Don’t you just love a crisp, fresh, green grape? It’s refreshment. You take a handful of green grapes and then,, pop them in your mouth one by one. Enjoying the explosion of slight sweetness. One green grape after another. You could almost close your eyes as you eat them. That second of delight. Then it happens! EWH! The sour grape! The sweet taste is gone from your mouth. Its sourness lingers in the crevices of cheeks and places that you were sure you didn’t even touch the grape to your lips, tongue or teeth. Now you search for sweet grapes to change the taste in your mouth back. Once you have a taste of the sweetness, you want to enjoy it again.
We search and seek. Some of us travelled around the world seeing the sunset on each of the continents. In the Florida Keys or from the Grand Canyon. Over the Egyptian pyramids or by a fire in a ski lodge nestled in the Swiss Alps. Across the plains of the Serengeti or painting the Australian outback. On the Great Wall of China or accompanied by penguins in the Antarctic. Our souls become filled with wonder and awe as the whole world is painted with beauty. The wanderlust of travel swirls within us. And then moments, hours later, we are still wanting.
It is the exhilaration of a new love, a sweetheart. We meet someone and begin to wonder about the possibility of them. Will they like me as I like them? Will they call me back? Will they respond to my message? Humanity finds connection in one another. As fingers begin to touch and sparks fly, potential connection is electric. Closer and closer until we find ourselves picking out all the ways in which the other is flawed and can never measure up! Still haven’t found what I’m looking for.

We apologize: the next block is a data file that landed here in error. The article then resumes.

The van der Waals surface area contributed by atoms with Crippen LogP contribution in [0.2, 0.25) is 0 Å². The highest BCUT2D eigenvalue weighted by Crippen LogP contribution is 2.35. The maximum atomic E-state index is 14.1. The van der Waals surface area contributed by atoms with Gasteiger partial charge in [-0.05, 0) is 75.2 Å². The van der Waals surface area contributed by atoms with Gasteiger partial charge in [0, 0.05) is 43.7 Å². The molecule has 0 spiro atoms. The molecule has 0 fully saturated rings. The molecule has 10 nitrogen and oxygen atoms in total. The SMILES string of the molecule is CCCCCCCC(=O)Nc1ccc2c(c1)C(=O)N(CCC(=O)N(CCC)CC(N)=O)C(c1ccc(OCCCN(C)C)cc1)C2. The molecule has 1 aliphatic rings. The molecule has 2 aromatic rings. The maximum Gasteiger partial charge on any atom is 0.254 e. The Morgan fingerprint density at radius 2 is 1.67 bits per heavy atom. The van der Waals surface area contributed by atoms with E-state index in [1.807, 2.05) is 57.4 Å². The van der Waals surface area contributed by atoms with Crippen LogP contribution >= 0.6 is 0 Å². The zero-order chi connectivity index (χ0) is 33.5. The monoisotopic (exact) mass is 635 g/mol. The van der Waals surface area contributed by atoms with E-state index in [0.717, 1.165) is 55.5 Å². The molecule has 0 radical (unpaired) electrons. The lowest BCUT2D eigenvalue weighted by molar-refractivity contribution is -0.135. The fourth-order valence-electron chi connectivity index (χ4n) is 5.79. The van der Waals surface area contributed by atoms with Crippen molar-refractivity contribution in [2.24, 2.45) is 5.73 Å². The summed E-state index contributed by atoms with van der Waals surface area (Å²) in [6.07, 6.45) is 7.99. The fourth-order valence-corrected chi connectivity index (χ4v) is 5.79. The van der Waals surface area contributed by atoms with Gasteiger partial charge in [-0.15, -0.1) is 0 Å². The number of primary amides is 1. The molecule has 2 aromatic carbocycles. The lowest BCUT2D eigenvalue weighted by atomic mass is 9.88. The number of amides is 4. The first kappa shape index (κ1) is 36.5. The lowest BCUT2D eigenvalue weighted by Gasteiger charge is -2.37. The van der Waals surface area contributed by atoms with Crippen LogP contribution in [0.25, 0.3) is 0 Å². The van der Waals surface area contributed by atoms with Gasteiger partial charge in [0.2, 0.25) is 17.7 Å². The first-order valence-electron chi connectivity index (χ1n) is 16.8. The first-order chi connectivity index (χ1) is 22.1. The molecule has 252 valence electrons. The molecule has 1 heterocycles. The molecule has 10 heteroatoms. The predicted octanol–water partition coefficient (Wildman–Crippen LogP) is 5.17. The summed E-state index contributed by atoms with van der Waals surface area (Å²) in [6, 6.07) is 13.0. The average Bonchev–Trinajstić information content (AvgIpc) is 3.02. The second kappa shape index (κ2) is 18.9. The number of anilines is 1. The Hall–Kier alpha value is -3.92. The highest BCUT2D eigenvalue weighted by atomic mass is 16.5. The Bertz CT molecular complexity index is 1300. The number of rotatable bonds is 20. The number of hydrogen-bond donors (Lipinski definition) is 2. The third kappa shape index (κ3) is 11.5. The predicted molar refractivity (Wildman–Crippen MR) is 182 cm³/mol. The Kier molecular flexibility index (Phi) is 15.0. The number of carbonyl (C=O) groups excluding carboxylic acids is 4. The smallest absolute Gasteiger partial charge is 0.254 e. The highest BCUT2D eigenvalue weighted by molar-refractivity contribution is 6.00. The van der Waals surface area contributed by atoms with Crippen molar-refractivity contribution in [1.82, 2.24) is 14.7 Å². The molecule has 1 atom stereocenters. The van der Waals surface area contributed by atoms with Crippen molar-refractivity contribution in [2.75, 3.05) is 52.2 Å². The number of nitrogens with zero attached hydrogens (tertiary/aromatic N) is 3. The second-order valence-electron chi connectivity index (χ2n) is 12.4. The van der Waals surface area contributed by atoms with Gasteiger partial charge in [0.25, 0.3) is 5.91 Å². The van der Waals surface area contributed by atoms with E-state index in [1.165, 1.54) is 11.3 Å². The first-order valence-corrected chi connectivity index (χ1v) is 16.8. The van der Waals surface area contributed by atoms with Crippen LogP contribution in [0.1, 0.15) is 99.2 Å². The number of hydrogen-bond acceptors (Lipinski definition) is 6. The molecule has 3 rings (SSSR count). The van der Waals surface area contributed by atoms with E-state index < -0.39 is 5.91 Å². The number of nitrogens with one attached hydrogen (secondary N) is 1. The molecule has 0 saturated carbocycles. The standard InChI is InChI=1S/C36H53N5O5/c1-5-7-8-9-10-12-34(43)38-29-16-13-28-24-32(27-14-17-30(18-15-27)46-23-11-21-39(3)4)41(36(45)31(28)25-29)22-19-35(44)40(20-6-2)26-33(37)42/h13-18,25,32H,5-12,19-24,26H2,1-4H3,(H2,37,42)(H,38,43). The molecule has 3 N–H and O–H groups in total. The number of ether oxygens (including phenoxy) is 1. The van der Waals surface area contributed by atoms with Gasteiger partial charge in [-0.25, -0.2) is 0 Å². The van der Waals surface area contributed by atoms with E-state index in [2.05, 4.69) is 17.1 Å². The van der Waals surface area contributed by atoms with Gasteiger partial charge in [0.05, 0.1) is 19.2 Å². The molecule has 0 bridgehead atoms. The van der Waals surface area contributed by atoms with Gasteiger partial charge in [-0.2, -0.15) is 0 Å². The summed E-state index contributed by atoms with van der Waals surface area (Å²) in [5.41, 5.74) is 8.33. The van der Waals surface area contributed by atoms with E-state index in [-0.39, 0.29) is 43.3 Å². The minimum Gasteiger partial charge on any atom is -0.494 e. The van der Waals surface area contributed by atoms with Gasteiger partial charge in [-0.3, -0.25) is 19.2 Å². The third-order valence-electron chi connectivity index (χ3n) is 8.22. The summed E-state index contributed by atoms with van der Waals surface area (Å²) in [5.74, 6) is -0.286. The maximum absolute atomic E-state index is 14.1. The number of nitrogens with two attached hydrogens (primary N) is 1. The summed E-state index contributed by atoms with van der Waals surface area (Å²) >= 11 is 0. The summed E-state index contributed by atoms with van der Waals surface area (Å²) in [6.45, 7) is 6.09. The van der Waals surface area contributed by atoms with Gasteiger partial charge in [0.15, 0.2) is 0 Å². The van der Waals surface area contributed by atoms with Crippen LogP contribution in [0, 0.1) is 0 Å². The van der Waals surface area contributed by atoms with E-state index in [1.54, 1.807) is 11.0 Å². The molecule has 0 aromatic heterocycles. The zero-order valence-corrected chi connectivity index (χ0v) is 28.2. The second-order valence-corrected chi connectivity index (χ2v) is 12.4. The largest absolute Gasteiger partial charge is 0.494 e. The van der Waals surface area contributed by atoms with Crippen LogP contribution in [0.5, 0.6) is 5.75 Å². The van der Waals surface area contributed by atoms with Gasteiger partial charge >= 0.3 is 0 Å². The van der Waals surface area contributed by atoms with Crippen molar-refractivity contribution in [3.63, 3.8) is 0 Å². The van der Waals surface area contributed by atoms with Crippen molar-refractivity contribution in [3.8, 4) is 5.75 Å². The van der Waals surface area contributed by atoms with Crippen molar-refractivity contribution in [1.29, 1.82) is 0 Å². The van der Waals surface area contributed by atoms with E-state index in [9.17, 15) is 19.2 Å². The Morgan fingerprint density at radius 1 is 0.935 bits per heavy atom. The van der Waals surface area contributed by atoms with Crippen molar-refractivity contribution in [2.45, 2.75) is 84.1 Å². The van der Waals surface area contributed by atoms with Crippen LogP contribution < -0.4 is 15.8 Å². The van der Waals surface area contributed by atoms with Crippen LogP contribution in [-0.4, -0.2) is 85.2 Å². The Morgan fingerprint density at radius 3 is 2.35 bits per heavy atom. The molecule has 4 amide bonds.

Day in and day out, we work. From beginning to end, until the next day comes. From one day until the next. It can feel like- for what do I work? For what do I put in my hours and why do I do the work that I do? I still haven’t found what I’m looking for.
The psalmist writes in the first verse of Psalm 63, “I seek God, my soul thirsts for God”. The Hebrew word used here for soul is closer to the esophagus – the way through which the sustenance enters the body. Our physical thirst for water and bodily hunger for food are met here in the same place we feel longing for our sweetheart who is traveling, our child who is away at college, the ache of broken relationships. The place where we know longing. We try to fill in.
And yet there is a small part of us that is still yearning. When the room is noisy and filled with people all around us, we can hear our own emptiness and we take another drink. Or in the quiet, we feel the loneliness and eat another couple of cookies or a bag of tortilla chips. We binge on Netflix series and pornography. We fill our shopping carts with items we do not need. We make wagers and bets on games with money that we don’t have quite yet.